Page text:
If you are an AOPA member, their medical support people are excellent, and will give you specific guidance, as to what reports and findings will be most helpful.

It is possible that you might need an evaluation by a specialist, a psychiatrist, to assure that you are not walking around untreated, and do not show any signs of GAD. GAD is often considered a long term chronic disorder, and it is not uncommon for people with GAD to have the condition for their lifetime. In your case, you will want it to be that the diagnosis surfaced with situational circumstances, and the condition is no longer an issue, and the medication is not indicated at this time.

As a CFI, I have had quite a few primary students, and one CFI student who had similar or even more significant psychiatric disorders, and as those were addressed and they were able to drop the medications, they were again qualified for a medical. Also keep in mind that your road to Basic Med will initially require a 3rd class or higher medical. So it would be nice to get this administrative matter resolved.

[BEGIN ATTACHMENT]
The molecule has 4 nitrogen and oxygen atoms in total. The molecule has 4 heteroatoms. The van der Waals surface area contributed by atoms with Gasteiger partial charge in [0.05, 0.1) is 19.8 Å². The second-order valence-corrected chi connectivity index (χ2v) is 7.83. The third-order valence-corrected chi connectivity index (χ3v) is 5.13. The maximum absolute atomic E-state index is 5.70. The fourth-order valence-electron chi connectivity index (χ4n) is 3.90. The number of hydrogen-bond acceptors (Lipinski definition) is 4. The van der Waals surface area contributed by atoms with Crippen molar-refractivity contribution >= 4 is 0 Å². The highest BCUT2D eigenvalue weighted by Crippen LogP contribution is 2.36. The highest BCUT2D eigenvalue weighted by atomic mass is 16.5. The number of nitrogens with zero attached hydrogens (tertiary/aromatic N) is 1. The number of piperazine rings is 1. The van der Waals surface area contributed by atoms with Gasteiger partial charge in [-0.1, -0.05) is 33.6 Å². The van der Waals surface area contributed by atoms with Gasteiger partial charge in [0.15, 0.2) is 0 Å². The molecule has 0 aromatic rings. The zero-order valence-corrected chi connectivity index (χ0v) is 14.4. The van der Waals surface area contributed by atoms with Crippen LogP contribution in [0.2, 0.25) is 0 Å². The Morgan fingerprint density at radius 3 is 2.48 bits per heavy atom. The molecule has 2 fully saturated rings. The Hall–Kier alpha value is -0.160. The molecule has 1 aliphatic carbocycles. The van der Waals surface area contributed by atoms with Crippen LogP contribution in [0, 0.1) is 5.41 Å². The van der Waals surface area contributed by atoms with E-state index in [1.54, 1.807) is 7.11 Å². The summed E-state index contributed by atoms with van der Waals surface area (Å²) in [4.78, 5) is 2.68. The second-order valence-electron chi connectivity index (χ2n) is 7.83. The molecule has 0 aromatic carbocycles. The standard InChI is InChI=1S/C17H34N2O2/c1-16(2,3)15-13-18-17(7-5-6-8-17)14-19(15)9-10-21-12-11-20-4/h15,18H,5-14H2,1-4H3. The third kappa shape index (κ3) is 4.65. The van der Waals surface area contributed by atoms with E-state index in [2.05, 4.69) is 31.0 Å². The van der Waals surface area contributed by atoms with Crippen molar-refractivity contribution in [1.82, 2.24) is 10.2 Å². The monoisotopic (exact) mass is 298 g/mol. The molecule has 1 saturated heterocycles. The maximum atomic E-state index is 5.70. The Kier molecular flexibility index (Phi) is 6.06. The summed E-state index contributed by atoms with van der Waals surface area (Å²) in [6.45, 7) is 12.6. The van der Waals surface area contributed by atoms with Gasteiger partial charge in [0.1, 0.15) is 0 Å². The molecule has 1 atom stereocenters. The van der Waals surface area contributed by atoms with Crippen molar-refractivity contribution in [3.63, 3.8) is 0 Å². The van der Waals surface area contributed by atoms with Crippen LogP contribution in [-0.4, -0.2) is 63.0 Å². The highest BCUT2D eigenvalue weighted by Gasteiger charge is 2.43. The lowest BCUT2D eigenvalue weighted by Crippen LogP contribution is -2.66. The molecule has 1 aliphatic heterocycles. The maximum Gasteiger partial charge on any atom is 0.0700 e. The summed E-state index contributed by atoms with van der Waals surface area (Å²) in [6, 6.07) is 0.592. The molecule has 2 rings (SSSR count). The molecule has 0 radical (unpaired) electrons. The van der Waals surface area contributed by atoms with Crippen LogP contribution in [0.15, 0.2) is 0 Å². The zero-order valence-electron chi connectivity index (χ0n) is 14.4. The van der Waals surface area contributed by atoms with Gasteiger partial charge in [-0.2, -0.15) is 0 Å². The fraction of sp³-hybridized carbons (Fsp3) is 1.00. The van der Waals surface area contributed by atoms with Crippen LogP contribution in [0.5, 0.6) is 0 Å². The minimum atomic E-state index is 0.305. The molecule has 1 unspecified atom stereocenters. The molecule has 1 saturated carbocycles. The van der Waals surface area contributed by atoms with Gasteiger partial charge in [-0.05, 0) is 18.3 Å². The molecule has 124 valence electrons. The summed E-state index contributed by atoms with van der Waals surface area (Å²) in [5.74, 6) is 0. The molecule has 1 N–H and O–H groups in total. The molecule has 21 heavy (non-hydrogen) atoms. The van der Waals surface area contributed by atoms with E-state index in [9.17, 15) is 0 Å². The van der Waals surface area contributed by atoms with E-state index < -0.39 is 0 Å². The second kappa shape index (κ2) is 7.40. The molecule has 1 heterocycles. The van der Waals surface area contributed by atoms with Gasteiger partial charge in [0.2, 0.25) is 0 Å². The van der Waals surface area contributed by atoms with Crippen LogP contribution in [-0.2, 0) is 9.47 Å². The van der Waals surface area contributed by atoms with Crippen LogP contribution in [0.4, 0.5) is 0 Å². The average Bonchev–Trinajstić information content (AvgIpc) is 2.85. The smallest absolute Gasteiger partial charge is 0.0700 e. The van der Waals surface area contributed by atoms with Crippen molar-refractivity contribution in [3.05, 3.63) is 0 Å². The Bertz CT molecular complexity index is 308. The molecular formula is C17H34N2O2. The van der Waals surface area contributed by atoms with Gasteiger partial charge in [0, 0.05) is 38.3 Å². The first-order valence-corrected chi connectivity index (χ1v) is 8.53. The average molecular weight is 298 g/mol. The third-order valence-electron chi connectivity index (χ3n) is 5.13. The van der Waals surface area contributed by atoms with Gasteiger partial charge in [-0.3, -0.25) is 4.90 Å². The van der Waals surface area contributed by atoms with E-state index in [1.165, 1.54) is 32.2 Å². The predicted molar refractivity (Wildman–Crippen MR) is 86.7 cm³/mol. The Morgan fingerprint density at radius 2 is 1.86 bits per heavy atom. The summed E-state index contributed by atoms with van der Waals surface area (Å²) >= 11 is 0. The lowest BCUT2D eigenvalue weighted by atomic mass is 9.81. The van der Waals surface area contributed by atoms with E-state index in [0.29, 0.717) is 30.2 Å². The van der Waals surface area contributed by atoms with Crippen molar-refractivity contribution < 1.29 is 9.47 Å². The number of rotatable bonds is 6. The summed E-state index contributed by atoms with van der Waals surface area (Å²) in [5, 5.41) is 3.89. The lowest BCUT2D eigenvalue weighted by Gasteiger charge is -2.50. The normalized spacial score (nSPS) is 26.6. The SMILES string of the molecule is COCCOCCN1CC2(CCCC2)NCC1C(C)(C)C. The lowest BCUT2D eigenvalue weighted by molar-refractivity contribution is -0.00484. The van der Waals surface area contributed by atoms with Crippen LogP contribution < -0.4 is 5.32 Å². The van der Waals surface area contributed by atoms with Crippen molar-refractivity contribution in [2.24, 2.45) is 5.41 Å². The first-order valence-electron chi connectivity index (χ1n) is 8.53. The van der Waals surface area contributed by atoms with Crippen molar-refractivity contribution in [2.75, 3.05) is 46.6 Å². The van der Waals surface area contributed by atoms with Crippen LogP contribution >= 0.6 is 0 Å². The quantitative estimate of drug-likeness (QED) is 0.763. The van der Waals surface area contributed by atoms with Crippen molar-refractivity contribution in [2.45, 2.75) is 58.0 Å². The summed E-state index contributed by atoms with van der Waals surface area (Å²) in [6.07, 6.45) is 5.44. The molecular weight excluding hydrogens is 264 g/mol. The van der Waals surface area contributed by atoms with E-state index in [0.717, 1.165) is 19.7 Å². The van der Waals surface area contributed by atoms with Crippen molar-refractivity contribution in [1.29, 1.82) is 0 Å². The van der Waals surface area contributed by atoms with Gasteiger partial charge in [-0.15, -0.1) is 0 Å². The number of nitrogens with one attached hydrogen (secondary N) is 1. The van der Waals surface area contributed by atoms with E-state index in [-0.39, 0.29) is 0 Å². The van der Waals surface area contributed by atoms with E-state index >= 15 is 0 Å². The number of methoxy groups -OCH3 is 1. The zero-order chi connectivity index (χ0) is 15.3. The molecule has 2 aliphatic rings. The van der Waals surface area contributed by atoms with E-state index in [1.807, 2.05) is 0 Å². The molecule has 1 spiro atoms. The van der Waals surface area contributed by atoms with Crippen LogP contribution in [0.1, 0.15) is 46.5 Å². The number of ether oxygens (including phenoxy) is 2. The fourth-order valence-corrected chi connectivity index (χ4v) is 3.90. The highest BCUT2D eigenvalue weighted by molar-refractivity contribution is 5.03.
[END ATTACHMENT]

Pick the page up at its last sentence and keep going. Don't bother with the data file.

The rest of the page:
In addition to AOPA, there are places which primarily help pro pilots, but will provide excellent services to help guide you through the process and if you are qualifying, will help you get a medical. They can be several thousand dollars, and in your case a year of AOPA membership would be very cost effective.

As an example, I had a primary student who had a history of suicide attempts. It turns out that she felt she was trapped in an abusive relationship. A couple of years later the situation was different, and her PCP and therapist records were all that was needed to have the FAA issue an unrestricted medical.

For air ambulance, if you are not playing a role which requires a FAA medical, then you will not need one. In air ambulance, the typical roles requiring a medical are pilots. I don't know of any air ambulance outfit which requires a FAA medical for their EMTs. You could always ask at a place that you might be interested in employment.

The FAA medical practices are in place to mitigate perceived risk. People have situational circumstances in their life which may be outside medical issuance, but their situations also change. To a degree, the FAA generally recognizes that.

Good luck pursuing your interests.


If you are trying to get an FAA medical because you want to work as EMT crew on an air ambulance, the FAA has no license for that and hence there is no medical certificate requirement. That said, the air ambulance company or their insurance company might have a medical checkup requirement. Ask them.

The rest of your question can only be answered by an Aviation Medical Examiner.

By the way, you can fly gliders, including ones with engines, without a medical.